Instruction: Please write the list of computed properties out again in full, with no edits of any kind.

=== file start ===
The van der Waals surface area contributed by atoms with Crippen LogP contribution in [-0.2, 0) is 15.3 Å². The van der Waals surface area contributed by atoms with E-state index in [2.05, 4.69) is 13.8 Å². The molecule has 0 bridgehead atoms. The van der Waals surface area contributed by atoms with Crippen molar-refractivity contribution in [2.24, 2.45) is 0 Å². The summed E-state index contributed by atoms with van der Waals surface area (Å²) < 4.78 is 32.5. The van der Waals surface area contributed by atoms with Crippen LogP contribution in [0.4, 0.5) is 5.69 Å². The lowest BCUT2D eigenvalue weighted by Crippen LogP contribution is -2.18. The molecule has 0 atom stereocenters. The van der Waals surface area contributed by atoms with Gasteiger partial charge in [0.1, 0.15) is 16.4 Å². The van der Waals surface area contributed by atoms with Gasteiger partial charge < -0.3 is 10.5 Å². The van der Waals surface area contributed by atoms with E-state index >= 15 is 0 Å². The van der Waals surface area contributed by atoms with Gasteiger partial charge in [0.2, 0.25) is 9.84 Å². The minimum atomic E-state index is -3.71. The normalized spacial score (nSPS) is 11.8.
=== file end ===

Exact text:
The van der Waals surface area contributed by atoms with Crippen LogP contribution in [-0.2, 0) is 15.3 Å². The van der Waals surface area contributed by atoms with E-state index in [2.05, 4.69) is 13.8 Å². The molecule has 0 bridgehead atoms. The van der Waals surface area contributed by atoms with Crippen molar-refractivity contribution in [2.24, 2.45) is 0 Å². The summed E-state index contributed by atoms with van der Waals surface area (Å²) < 4.78 is 32.5. The van der Waals surface area contributed by atoms with Crippen LogP contribution in [0.4, 0.5) is 5.69 Å². The lowest BCUT2D eigenvalue weighted by Crippen LogP contribution is -2.18. The molecule has 0 atom stereocenters. The van der Waals surface area contributed by atoms with Gasteiger partial charge in [0.1, 0.15) is 16.4 Å². The van der Waals surface area contributed by atoms with Gasteiger partial charge < -0.3 is 10.5 Å². The van der Waals surface area contributed by atoms with E-state index >= 15 is 0 Å². The van der Waals surface area contributed by atoms with Gasteiger partial charge in [0.2, 0.25) is 9.84 Å². The minimum atomic E-state index is -3.71. The normalized spacial score (nSPS) is 11.8.